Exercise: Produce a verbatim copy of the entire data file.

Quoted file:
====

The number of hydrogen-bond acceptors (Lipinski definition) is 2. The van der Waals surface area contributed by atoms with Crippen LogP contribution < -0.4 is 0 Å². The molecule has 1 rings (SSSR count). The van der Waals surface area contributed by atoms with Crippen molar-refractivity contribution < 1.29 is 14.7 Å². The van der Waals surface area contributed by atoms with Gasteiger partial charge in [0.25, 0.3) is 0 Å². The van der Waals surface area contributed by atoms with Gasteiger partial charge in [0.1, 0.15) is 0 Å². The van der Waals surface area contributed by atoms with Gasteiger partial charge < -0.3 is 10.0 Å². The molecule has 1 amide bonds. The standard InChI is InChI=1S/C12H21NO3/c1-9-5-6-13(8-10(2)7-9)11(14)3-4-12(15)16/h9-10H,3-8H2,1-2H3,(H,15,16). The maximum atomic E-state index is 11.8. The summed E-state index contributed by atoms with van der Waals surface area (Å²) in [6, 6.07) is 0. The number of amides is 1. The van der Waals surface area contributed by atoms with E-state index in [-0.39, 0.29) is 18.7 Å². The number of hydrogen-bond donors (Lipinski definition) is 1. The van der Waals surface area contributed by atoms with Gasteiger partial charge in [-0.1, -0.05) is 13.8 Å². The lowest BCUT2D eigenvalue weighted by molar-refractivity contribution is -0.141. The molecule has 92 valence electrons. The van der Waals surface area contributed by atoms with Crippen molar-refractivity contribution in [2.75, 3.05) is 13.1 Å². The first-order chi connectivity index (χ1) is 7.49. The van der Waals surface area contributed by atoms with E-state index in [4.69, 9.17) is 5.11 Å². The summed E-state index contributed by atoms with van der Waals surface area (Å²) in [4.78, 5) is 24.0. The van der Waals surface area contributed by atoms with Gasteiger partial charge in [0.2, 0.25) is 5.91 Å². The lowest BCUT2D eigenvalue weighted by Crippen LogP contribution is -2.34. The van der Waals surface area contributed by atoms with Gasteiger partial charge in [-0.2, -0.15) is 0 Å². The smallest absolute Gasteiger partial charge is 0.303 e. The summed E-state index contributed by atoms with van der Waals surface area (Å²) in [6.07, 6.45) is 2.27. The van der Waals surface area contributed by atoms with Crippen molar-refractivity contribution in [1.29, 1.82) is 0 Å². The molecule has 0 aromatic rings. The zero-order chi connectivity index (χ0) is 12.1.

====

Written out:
The number of hydrogen-bond acceptors (Lipinski definition) is 2. The van der Waals surface area contributed by atoms with Crippen LogP contribution < -0.4 is 0 Å². The molecule has 1 rings (SSSR count). The van der Waals surface area contributed by atoms with Crippen molar-refractivity contribution < 1.29 is 14.7 Å². The van der Waals surface area contributed by atoms with Gasteiger partial charge in [0.25, 0.3) is 0 Å². The van der Waals surface area contributed by atoms with Gasteiger partial charge in [0.1, 0.15) is 0 Å². The van der Waals surface area contributed by atoms with Gasteiger partial charge < -0.3 is 10.0 Å². The molecule has 1 amide bonds. The standard InChI is InChI=1S/C12H21NO3/c1-9-5-6-13(8-10(2)7-9)11(14)3-4-12(15)16/h9-10H,3-8H2,1-2H3,(H,15,16). The maximum atomic E-state index is 11.8. The summed E-state index contributed by atoms with van der Waals surface area (Å²) in [6, 6.07) is 0. The number of amides is 1. The van der Waals surface area contributed by atoms with E-state index in [-0.39, 0.29) is 18.7 Å². The number of hydrogen-bond donors (Lipinski definition) is 1. The van der Waals surface area contributed by atoms with Gasteiger partial charge in [-0.1, -0.05) is 13.8 Å². The lowest BCUT2D eigenvalue weighted by molar-refractivity contribution is -0.141. The molecule has 92 valence electrons. The van der Waals surface area contributed by atoms with Crippen molar-refractivity contribution in [2.75, 3.05) is 13.1 Å². The first-order chi connectivity index (χ1) is 7.49. The van der Waals surface area contributed by atoms with E-state index in [4.69, 9.17) is 5.11 Å². The summed E-state index contributed by atoms with van der Waals surface area (Å²) in [4.78, 5) is 24.0. The van der Waals surface area contributed by atoms with Gasteiger partial charge in [0.2, 0.25) is 5.91 Å². The lowest BCUT2D eigenvalue weighted by Crippen LogP contribution is -2.34. The van der Waals surface area contributed by atoms with Gasteiger partial charge in [-0.2, -0.15) is 0 Å². The smallest absolute Gasteiger partial charge is 0.303 e. The summed E-state index contributed by atoms with van der Waals surface area (Å²) in [6.07, 6.45) is 2.27. The van der Waals surface area contributed by atoms with Crippen molar-refractivity contribution in [1.29, 1.82) is 0 Å². The molecule has 0 aromatic rings. The zero-order chi connectivity index (χ0) is 12.1.